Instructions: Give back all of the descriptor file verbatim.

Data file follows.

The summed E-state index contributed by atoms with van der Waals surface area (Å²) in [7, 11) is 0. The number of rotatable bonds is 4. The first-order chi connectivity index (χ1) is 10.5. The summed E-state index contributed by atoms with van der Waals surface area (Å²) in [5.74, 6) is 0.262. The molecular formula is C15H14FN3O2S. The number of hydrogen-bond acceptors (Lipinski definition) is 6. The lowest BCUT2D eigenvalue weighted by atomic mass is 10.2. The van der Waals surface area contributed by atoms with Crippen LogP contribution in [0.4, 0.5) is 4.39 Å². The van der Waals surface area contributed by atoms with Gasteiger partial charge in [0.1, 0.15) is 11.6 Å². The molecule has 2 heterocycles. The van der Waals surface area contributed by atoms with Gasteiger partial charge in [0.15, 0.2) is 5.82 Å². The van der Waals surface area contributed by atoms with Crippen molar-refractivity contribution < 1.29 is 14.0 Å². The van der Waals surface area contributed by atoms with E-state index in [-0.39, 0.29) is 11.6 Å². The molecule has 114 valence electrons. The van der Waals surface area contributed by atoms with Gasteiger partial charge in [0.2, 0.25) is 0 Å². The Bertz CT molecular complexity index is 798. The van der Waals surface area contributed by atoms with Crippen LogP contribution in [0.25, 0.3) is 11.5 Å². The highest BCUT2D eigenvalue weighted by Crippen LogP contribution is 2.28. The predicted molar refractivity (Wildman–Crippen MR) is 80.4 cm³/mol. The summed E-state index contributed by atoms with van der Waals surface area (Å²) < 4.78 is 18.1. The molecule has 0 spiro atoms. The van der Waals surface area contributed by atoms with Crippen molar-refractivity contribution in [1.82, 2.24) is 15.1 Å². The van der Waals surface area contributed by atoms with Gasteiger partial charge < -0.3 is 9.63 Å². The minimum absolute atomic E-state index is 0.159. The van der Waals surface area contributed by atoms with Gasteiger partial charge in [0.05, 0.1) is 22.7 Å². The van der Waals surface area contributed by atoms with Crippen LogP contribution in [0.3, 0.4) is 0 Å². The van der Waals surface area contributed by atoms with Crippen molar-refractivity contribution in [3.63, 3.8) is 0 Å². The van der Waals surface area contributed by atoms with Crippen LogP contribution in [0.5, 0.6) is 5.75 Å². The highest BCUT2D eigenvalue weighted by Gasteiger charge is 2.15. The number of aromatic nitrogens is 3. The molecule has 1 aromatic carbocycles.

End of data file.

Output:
The summed E-state index contributed by atoms with van der Waals surface area (Å²) in [7, 11) is 0. The number of rotatable bonds is 4. The first-order chi connectivity index (χ1) is 10.5. The summed E-state index contributed by atoms with van der Waals surface area (Å²) in [5.74, 6) is 0.262. The molecular formula is C15H14FN3O2S. The number of hydrogen-bond acceptors (Lipinski definition) is 6. The lowest BCUT2D eigenvalue weighted by atomic mass is 10.2. The van der Waals surface area contributed by atoms with Crippen LogP contribution in [0.4, 0.5) is 4.39 Å². The van der Waals surface area contributed by atoms with Gasteiger partial charge in [0.1, 0.15) is 11.6 Å². The molecule has 2 heterocycles. The van der Waals surface area contributed by atoms with Gasteiger partial charge in [0.15, 0.2) is 5.82 Å². The van der Waals surface area contributed by atoms with Crippen molar-refractivity contribution < 1.29 is 14.0 Å². The van der Waals surface area contributed by atoms with E-state index in [-0.39, 0.29) is 11.6 Å². The molecule has 114 valence electrons. The van der Waals surface area contributed by atoms with Gasteiger partial charge in [0.2, 0.25) is 0 Å². The Bertz CT molecular complexity index is 798. The van der Waals surface area contributed by atoms with Crippen LogP contribution in [0.25, 0.3) is 11.5 Å². The highest BCUT2D eigenvalue weighted by Crippen LogP contribution is 2.28. The predicted molar refractivity (Wildman–Crippen MR) is 80.4 cm³/mol. The summed E-state index contributed by atoms with van der Waals surface area (Å²) < 4.78 is 18.1. The molecule has 0 spiro atoms. The van der Waals surface area contributed by atoms with Crippen molar-refractivity contribution in [1.82, 2.24) is 15.1 Å². The van der Waals surface area contributed by atoms with Gasteiger partial charge < -0.3 is 9.63 Å². The minimum absolute atomic E-state index is 0.159. The van der Waals surface area contributed by atoms with Gasteiger partial charge in [0.05, 0.1) is 22.7 Å². The van der Waals surface area contributed by atoms with Crippen LogP contribution in [0.3, 0.4) is 0 Å². The van der Waals surface area contributed by atoms with Crippen molar-refractivity contribution in [3.63, 3.8) is 0 Å². The van der Waals surface area contributed by atoms with Crippen LogP contribution in [0.5, 0.6) is 5.75 Å². The highest BCUT2D eigenvalue weighted by Gasteiger charge is 2.15. The number of aromatic nitrogens is 3. The molecule has 1 aromatic carbocycles.